Back in Part 1 of Cataloging Washington’s Hidden Costs, the topic was the incalculable cost of the loss of liberty in an advanced mixed economy.
On the other hand, “mere” economic costs of regulations are supposed to be the easy part, the stuff we can really get a grip on. Turns out, most economic interference is unmeasured and probably unmeasurable too.
Let’s do a non-exhaustive rundown of some economic costs not included in my rough $1.8 trillion annual regulatory cost placeholder that I have so far.
Antitrust: Most antitrust intervention in the economy is untabulated.
Permitting restrictions and denial of access to resources: J. Paul Getty said “The meek shall inherit the Earth, but not its mineral rights.” But the strong aren’t getting them either.
The federal government owns a large portion of America’s lands, and access for resource extraction and other uses is a constant battle.
Nobody’s working and jobs aren’t teed up while awaiting permits for access to energy resources, obviously. The Environmental Protection Agency and the Interior Department are notorious, but costs of most of their restrictions do not appear in OMB reporting.
Costs created by proposed rules that disrupt commercial activity: The late 2013 EPA proposed rule to limit carbon emissions from all coal plants, even without enactment of the final rule, means that the United States will build no more coal-fired power plants. Agencies count costs, in the rare instances they do it, of life under enactment, not the incentives changed by the existence of and uncertainty created by a proposed rule.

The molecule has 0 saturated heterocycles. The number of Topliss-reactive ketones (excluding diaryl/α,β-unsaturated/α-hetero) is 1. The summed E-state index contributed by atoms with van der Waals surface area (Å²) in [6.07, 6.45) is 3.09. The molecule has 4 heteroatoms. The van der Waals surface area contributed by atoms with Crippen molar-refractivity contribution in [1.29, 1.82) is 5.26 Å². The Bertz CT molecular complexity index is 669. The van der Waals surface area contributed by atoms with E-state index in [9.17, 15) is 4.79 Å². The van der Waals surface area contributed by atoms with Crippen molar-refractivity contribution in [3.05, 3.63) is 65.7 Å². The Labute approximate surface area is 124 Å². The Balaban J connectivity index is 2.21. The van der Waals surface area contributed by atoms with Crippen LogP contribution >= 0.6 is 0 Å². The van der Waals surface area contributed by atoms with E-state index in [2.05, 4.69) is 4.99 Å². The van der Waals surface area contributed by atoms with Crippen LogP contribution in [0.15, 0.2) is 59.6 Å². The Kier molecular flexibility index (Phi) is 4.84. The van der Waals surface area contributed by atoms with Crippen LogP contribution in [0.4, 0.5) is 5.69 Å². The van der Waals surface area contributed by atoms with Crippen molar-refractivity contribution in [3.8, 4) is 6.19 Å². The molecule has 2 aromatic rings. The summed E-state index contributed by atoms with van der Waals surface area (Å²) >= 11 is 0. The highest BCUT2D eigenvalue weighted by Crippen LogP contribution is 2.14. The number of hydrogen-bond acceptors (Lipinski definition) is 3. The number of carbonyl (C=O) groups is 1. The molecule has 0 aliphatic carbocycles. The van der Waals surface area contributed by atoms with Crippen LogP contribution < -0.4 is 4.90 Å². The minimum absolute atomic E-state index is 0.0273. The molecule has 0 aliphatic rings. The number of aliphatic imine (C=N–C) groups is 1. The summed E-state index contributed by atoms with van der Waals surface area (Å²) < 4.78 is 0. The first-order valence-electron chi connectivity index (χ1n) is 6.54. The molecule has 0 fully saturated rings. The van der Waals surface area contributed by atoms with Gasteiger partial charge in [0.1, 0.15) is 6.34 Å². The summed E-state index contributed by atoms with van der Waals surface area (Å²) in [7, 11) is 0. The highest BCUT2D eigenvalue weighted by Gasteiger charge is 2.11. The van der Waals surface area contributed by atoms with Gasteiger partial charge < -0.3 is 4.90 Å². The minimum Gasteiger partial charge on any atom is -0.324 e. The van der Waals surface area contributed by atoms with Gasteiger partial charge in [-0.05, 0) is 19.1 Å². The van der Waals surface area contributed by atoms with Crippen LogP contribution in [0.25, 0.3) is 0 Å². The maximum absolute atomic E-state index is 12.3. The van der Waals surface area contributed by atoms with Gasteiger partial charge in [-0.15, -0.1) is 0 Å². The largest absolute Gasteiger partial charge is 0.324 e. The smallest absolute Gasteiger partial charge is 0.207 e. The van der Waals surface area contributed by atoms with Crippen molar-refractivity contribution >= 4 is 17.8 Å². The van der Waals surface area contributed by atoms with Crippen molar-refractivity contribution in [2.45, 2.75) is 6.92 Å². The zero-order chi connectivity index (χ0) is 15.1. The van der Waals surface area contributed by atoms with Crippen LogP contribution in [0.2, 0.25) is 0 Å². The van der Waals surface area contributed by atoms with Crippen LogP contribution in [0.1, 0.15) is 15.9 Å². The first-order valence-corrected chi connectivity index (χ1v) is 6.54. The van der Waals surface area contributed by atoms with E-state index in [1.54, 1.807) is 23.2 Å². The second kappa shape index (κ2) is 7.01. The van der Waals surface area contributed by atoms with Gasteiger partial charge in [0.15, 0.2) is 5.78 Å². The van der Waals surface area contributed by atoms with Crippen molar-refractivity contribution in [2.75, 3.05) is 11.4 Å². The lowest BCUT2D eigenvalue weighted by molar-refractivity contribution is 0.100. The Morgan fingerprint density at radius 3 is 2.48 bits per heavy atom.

Costs of policy uncertainty: Wynn Resorts CEO Steve Wynn called Washington:
…the greatest wet blanket to business, and progress and job creation in my lifetime. And I can prove it and I could spend the next 3 hours giving you examples of all of us in this market place that are frightened to death about all the new regulations, our healthcare costs escalate, regulations coming from left and right.
What are policymakers going to do with respect to the uncertainty created by regulations and by fiscal, trade and debt policy? A Vanguard study estimated $261 billion in such costs just since 2011. At this point such costs are not added in Costberg, but likely will be in some fashion in the future.
The costs of “rent-seeking”: Also disruptive are firms actively seeking regulation when it disadvantages rivals. Environmental rules, privacy mandates and antitrust are examples. Unseen costs include businesses not created and other distortions. OMB reports neglect the phenomenon. Even Ralph Nader once agreed, writing in Yale Law Journal with co-author Mark Green: